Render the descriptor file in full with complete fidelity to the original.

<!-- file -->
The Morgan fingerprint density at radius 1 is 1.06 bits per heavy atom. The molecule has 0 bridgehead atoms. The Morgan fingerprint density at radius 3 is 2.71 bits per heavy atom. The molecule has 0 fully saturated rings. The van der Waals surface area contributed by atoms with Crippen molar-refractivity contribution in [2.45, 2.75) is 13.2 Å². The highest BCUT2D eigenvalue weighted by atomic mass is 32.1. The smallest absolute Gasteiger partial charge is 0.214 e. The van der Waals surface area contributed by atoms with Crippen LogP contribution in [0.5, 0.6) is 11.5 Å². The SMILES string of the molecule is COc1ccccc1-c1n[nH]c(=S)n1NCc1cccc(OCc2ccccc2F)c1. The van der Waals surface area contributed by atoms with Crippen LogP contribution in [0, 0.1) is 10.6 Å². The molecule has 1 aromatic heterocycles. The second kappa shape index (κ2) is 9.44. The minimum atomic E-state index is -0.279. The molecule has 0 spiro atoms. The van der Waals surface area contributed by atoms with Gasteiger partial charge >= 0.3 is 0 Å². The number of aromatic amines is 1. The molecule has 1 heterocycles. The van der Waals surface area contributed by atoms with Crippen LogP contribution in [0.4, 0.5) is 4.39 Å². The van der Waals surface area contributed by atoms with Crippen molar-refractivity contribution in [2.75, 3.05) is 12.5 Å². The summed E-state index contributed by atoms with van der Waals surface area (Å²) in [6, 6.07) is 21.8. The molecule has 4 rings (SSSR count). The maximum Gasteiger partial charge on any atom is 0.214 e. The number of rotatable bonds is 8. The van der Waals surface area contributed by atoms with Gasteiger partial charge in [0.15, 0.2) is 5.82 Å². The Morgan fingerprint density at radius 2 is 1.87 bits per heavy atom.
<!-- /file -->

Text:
The Morgan fingerprint density at radius 1 is 1.06 bits per heavy atom. The molecule has 0 bridgehead atoms. The Morgan fingerprint density at radius 3 is 2.71 bits per heavy atom. The molecule has 0 fully saturated rings. The van der Waals surface area contributed by atoms with Crippen molar-refractivity contribution in [2.45, 2.75) is 13.2 Å². The highest BCUT2D eigenvalue weighted by atomic mass is 32.1. The smallest absolute Gasteiger partial charge is 0.214 e. The van der Waals surface area contributed by atoms with Crippen LogP contribution in [0.5, 0.6) is 11.5 Å². The SMILES string of the molecule is COc1ccccc1-c1n[nH]c(=S)n1NCc1cccc(OCc2ccccc2F)c1. The van der Waals surface area contributed by atoms with Crippen LogP contribution in [0, 0.1) is 10.6 Å². The molecule has 1 aromatic heterocycles. The second kappa shape index (κ2) is 9.44. The minimum atomic E-state index is -0.279. The molecule has 0 spiro atoms. The van der Waals surface area contributed by atoms with Gasteiger partial charge >= 0.3 is 0 Å². The number of aromatic amines is 1. The molecule has 1 heterocycles. The van der Waals surface area contributed by atoms with Crippen LogP contribution in [0.4, 0.5) is 4.39 Å². The van der Waals surface area contributed by atoms with Crippen molar-refractivity contribution in [2.75, 3.05) is 12.5 Å². The summed E-state index contributed by atoms with van der Waals surface area (Å²) in [6, 6.07) is 21.8. The molecule has 4 rings (SSSR count). The maximum Gasteiger partial charge on any atom is 0.214 e. The number of rotatable bonds is 8. The van der Waals surface area contributed by atoms with Gasteiger partial charge in [0.15, 0.2) is 5.82 Å². The Morgan fingerprint density at radius 2 is 1.87 bits per heavy atom.